None of us are born wanting to share. Allowing a sibling to play with a favorite toy for a few minutes can be a bitter test for even the sweetest child. And a generous spirit doesn’t always come easily as adults either, especially when considering treasures like time, resources, or special holiday traditions that are limited and valuable. On the flip side, when children are exposed to people lacking basic needs, these young hearts often exhibit a tenderness that can grow numb with age and the practicality that dominates everyday adult life. Yet, families who model community-minded, selfless giving can set the clock for a child to exhibit a philanthropic lifestyle for decades.
In our home growing up, we were exposed to sacrificial giving as a way of life primarily through riding around with John Fling in his iconic blue pickup truck. My mother wanted us to see what a true heart for caring for the community looked like, and so she arranged for my sister, Mary, and me to ride around with him on his rounds of giving to the poor, to go to his dinners for the blind, and to help with his big Kmart annual Christmas shopping spree. Mary and I were astounded to see how much want for basic necessities existed in our own city, and even more so by going to the Flings’ home and realizing that he was hardly better off than those to whom he gave everything. Mr. Fling also taught me the joy and fun of outreach.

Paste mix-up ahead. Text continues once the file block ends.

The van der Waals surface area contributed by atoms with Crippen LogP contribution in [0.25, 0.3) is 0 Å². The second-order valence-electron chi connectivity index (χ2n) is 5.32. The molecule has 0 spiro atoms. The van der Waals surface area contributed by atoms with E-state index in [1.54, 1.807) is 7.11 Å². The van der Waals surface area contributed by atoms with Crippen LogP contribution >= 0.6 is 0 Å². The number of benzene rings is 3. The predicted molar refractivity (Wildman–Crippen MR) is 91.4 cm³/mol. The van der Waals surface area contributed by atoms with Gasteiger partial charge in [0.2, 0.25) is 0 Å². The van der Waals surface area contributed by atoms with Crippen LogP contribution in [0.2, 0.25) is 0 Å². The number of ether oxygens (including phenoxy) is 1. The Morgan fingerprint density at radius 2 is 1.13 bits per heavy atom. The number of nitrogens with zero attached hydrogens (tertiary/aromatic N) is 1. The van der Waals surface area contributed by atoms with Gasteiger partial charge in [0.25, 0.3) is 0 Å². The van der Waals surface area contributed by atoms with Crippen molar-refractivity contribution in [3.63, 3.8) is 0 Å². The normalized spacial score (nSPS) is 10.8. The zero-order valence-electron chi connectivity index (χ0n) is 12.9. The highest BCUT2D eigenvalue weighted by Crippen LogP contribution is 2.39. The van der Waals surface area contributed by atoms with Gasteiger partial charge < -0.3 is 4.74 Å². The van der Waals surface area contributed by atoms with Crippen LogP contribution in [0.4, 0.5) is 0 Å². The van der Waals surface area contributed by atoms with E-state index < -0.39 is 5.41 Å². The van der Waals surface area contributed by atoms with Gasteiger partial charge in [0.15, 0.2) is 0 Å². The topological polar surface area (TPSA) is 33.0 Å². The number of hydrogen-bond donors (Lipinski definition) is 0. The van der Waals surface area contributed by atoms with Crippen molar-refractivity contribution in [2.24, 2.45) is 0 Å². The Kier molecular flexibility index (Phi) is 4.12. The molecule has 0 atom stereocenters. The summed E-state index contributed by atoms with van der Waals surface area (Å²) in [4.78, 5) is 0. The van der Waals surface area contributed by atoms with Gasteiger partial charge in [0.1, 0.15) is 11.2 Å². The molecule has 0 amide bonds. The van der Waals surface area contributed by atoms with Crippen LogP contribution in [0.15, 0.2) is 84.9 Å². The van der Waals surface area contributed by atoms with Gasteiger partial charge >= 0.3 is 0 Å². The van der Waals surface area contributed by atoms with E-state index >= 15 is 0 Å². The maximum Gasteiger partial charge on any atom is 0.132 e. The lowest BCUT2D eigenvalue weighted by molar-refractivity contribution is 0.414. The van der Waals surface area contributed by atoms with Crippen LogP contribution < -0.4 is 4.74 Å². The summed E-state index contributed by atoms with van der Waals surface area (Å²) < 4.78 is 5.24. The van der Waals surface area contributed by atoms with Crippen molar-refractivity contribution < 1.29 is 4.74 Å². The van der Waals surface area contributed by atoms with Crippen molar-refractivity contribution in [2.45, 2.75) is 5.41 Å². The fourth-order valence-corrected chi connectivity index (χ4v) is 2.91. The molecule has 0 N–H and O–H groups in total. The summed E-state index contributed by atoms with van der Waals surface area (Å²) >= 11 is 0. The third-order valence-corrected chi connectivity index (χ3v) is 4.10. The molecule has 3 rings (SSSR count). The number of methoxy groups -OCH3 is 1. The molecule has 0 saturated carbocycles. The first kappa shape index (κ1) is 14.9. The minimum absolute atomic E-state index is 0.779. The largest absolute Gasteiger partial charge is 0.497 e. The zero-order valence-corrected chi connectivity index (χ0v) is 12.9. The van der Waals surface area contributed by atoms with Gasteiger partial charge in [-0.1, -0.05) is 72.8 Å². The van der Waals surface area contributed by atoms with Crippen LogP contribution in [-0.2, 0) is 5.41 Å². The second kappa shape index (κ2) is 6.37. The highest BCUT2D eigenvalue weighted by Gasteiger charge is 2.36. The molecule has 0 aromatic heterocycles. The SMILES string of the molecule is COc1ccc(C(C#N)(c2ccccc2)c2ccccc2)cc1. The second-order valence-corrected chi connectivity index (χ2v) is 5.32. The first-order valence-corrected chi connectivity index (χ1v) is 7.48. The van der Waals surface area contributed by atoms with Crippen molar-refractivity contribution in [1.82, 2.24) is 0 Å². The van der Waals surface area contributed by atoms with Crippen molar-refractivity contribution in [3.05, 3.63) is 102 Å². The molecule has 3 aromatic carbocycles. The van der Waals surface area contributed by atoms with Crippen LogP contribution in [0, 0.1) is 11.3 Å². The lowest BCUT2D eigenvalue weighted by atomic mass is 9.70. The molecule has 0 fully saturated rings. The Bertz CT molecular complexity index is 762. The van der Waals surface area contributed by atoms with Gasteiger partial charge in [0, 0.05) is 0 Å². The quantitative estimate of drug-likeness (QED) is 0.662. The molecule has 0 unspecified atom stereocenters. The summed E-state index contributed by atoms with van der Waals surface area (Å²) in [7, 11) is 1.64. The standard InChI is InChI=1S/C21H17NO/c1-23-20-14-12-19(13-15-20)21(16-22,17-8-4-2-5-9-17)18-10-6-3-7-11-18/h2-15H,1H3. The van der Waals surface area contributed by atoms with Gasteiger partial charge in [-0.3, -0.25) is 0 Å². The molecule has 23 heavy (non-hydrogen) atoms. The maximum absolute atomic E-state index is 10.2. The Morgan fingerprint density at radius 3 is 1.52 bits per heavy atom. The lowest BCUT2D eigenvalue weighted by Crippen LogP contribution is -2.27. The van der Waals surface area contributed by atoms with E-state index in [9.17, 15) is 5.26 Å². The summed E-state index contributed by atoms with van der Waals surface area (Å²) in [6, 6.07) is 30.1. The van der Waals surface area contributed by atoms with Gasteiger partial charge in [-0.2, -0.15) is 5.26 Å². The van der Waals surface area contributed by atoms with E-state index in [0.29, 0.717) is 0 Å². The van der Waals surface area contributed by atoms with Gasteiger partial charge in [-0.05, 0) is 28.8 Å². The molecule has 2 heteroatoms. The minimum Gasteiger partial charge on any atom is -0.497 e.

Another person who modeled thoughtful giving during my youth was a boy named Zach. My then 11-year-old sister, Helen, was in the hospital fighting stage 4 cancer when she received a shoebox full of age and gender appropriate treats from Zach. A letter explained that he had once been sick in the hospital but now was healthy again and living a normal life. This simple gift encouraged Helen in her fight to live, and once she too was healthy again, she decided to pay it forward and started a charity called “Helen’s Hugs” through the Central Carolina Community Foundation to take teddy bears to children in the hospital. This domino effect of charity shows the exponential ways that a gift can grow. Zach’s one shoebox more than 12 years ago has multiplied into thousands of Build-A-Bears received by other sick children.
So many approaches, basic and creative, encourage giving and a spirit of community in young children, and to say that the stories shared in From Here to Philanthropy on page 36 are inspiring is an understatement. From forgoing birthday gifts in order to raise money for families in need, to spending Christmas morning giving to the homeless in Finlay Park before opening presents at home, these families are doing their part to cultivate a spirit of philanthropy in the next generation.